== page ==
Posted on 19 January 2011
By Mark Miller
In 2005, there were 270,000 people over age 100 in the world–a figure the United Nations expects will explode to 2.3 million by 2040 due to gains in nutrition, health and healthcare. By that year, the U.S. Census Bureau expects the proportion of people over age 65 will more than double from 2008 levels, to 14 percent of the world’s population.
The topic of aging in America often prompts discussion and worry about how we’ll manage to manage our graying country. Author Ted Fishman puts those questions into a broader context in his new book, Shock of Gray (Scribner, 2010). The book offers a thoughtful–and often surprising–analysis of how aging will drive globalization and immigration patterns in the years ahead, and determine the economic destiny of nations.
But while Fishman is thinking global, he reports local. Fishman explains the trends by painting detailed portraits of places in the world already feeling the effects of aging. His on-the-ground reporting includes portraits of the hollowed-out economy of Rockford, Ill., and the retirement mecca of Sarasota, Fla., alongside dispatches from Spain, Japan and China.
And Fishman has concluded that the news about aging isn’t all bad.
“It’s a wonderful circumstance overall, since we get to live longer, but we have to adjust to a reality humankind has never faced before,” he says. “Americans who reach age 60 have a pretty good chance of getting to 95. Our aging country faces a swelling number of dependent elders at the upper reaches of the lifespan.
“Just as it will be more common for people in their late 60s and 70s to work, it will also be common for those older workers to have living parents to tend to. Our workforce over 50 will grow to three times its current size, but the number of younger workers will stay nearly constant. Virtually all the expansion of the U.S. workforce will be in the upper age range.”
This lopsided picture helps explain the growing globalization of a workforce devoted to providing caregiving services, Fishman argues. “It’s very likely that older Americans will have very small families to look after them when they need it. And often, the families are separated by big geographical distances. Now, many families rely on immigrants to provide care services family members themselves cannot, or will not, take on. This is one way that aging is a kind of global enterprise.”
“Robust immigration into the U.S. helps America age less quickly than most other aging countries,” he adds. “But the numbers of young immigrants will never be enough to reverse the aging of our population.”
“Shock of Gray” grew out of themes Fishman explored in his first book, the best-selling China Inc. (Scribner, 2005), which explains how China leverages its young, inexpensive workforce to fuel its rapid rise as a global economic superpower. Fishman expands that analysis in “Shock of Gray” well beyond China, describing a sort of rolling globalization of the workforce driven by aging.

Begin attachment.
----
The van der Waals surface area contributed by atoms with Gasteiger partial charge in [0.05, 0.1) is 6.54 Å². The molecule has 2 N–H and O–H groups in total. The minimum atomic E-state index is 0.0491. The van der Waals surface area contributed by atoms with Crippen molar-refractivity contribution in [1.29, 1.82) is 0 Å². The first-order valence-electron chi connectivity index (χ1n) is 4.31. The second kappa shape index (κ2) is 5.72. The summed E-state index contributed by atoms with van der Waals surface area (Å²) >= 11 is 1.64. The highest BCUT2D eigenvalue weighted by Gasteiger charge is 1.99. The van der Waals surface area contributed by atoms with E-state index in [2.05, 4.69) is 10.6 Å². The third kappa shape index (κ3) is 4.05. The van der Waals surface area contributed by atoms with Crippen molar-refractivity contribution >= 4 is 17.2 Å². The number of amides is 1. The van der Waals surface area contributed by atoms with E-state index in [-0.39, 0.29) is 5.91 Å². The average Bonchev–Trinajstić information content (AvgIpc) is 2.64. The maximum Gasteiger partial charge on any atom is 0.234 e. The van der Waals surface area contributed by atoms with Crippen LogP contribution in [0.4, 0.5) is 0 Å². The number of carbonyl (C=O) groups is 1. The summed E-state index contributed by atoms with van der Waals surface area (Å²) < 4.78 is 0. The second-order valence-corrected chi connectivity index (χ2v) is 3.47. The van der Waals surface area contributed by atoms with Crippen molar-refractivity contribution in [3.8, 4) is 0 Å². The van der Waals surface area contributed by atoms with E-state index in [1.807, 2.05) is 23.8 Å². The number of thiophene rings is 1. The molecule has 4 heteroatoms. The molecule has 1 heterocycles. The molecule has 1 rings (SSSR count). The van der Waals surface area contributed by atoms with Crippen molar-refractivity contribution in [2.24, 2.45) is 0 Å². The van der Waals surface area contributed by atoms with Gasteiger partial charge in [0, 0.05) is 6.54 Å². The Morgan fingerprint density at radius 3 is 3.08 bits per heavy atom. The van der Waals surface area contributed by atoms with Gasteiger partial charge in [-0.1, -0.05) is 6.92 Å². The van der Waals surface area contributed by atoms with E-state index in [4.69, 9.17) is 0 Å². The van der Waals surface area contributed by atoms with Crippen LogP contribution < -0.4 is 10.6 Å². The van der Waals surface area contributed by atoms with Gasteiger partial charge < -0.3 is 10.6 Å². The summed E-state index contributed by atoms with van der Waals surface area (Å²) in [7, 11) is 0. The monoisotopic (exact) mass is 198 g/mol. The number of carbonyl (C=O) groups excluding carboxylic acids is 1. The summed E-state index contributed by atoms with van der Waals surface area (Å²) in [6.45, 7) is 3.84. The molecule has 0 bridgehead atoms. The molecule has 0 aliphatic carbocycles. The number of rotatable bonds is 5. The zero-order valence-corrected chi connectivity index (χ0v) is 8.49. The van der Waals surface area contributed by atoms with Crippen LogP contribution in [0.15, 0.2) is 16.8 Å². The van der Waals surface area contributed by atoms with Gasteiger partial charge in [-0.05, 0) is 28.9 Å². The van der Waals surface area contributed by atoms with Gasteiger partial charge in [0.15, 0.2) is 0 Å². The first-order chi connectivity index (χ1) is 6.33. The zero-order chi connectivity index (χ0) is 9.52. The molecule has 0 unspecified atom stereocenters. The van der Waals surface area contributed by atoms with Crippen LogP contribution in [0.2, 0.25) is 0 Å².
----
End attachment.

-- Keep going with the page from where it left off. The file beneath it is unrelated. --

“The built-in costs of an aging workforce are higher,” he explains. “With an aging workforce, employers find ways to make their workforce more flexible in ways that avoid the age-related costs. Firm-specific knowledge becomes less important, so there are fewer reasons to give raises. And, employers start thinking about where they can automate or shift jobs abroad.
“Currently, the standard retirement ages in every developed country–when workers can start to get Social Security–are higher than the ages that people actually leave their primary jobs. People are encouraged to leave; they are bought out, made redundant or left in the cold when their jobs move.”
For Americans closing in on retirement, Fishman sees major implications in two areas: caregiving and job loss at midlife.
“If you’re already retired, you may have children entering that catch-up period in their 50s where their employment is newly imperiled. So if you were counting on help from them, you might get more time from them but less money! I think the environment will push more family members who are available into the caregiving role.
“And for workers at mid-career, it’s the flip of that: You have to try to ensure that your labor isn’t devalued. You need to make sure that you have a good inventory of skills and a strong social network before you find yourself in an employment crisis.”
The best way to avoid that crisis, Fishman argues, is to focus on developing differentiated skills. “We have a large group of workers who haven’t kept their skills current,” he says. “You might be a great machinist in your type of factory, but your factory may have a great outsourcing strategy. So you need a more generalizable skill.”